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Hearing Aids And Cognitive Decline: The Link Between Hearing Loss And Dementia

There is an established correlation between untreated age-related hearing loss and an increased risk of developing dementia and cognitive decline. Several prominent research studies have found that older individuals with hearing loss have a significantly higher chance of developing Alzheimer’s and other forms of dementia over time compared to those with normal hearing.

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Dementia in the Elderly

Dementia is a broad term used to describe a severe decline in mental ability that interferes with daily life. It is caused by physical changes in the brain and gets progressively worse over time.

Alzheimer’s disease accounts for 60-80% of cases, but other major types include vascular dementia, Lewy body dementia, and frontotemporal dementia. Key symptoms include memory loss, difficulty communicating, disorientation, confusion, behavioral changes, and inability to manage self-care.

There is currently no cure for dementia, but some medications and lifestyle changes may help slow progression. Supportive care in the later stages focuses on quality of life and safety. Researchers continue working to better understand dementia’s complex causes and progression.

Hearing Loss and Dementia

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According to a leading study from Johns Hopkins University, individuals over 60 years old with hearing loss had a 24% increased risk of a diagnosis of Alzheimer’s disease and other forms of dementia over a 10-year period compared to participants without hearing impairment. The risk increases with the severity of an individual's hearing loss.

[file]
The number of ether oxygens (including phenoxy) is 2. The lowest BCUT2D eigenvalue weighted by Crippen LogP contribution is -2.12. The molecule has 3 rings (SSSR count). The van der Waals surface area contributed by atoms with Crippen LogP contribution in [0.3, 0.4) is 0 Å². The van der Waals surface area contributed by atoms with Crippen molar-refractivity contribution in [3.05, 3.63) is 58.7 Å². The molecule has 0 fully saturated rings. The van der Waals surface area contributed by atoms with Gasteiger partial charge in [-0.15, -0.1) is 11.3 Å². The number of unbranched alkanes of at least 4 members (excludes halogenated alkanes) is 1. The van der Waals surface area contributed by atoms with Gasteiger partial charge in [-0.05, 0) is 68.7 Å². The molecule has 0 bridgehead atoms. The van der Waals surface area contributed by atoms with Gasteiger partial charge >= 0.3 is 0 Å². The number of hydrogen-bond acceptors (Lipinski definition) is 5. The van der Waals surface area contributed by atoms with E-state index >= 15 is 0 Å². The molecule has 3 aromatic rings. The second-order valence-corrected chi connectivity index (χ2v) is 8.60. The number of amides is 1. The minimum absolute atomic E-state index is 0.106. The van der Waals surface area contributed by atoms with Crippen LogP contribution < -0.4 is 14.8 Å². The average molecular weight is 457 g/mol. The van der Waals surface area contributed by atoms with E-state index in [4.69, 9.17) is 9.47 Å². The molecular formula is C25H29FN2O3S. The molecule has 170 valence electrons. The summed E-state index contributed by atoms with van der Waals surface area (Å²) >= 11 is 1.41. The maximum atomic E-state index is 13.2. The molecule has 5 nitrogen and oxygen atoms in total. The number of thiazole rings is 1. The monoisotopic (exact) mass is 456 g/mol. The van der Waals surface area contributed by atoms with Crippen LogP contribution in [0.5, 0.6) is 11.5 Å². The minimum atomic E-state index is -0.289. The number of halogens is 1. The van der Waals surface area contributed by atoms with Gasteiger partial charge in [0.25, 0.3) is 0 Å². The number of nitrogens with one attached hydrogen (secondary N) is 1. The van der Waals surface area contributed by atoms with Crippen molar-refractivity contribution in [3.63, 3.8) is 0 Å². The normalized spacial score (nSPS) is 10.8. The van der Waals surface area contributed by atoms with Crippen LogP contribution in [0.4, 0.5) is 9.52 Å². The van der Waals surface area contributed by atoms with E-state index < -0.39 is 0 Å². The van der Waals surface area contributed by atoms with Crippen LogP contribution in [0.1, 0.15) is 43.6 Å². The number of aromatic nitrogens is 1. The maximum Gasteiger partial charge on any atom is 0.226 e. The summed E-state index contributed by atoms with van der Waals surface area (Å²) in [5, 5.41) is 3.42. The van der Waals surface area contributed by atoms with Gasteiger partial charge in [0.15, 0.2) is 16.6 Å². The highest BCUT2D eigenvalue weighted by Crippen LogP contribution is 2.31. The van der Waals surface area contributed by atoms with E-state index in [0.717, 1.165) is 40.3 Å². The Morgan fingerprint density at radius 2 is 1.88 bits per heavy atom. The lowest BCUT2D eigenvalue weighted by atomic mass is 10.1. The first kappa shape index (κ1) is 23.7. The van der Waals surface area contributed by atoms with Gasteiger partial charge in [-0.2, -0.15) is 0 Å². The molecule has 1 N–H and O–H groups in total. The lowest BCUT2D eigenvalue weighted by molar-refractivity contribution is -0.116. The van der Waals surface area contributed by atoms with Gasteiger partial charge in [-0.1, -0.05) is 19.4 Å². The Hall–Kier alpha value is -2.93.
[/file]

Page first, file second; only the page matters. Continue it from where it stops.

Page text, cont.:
How Does Hearing Loss Relate to Cognitive Decline?

Researchers theorise there are a few reasons why untreated hearing loss is associated with dementia:

  • Social Isolation - Hearing loss can lead to social isolation and loneliness in older adults, which are risk factors for dementia. Withdrawal from social situations may accelerate cognitive decline.
  • Cognitive Overload - Hearing loss causes the brain to overcompensate to interpret garbled sounds from the ears, depleting extra cognitive resources and rewiring neural pathways. Over time, this rewiring and depletion are linked to memory and cognition issues.
  • Early Symptom - There is some belief that hearing loss may in fact be an early symptom in the development of dementia, appearing up to 10 years before initial memory symptoms arise. Hearing impairment resulting from changes in the auditory cortex could precede cognitive decline.

Treating Hearing Loss May Help Prevent Dementia

The good news is that several studies indicate treating hearing loss may help mitigate the associated risks of developing dementia and Alzheimer’s disease. Individuals who use hearing aids to improve their auditory function demonstrate better memory, cognition, speech perception, social engagement and quality of life while slowing the impacts of cognitive decline. You can see what hearing aids are available for you by visiting a hearing specialist.

Early intervention with hearing aids appears critical - those who have used hearing aids for less than 5 years do not show the protective effects against developing Alzheimer’s. But consistent, long-term hearing aid use helps keep cognitive decline at bay. Using advanced hearing technology may support healthier neural pathways and brain structure.

The message is clear: the links between hearing health and cognition mean that treating age-related hearing loss as soon as possible is crucial for maintaining cognitive function and delaying dementia as we age. Consistently wearing properly fitted hearing aids plays a demonstrated role in supporting the ageing brain.

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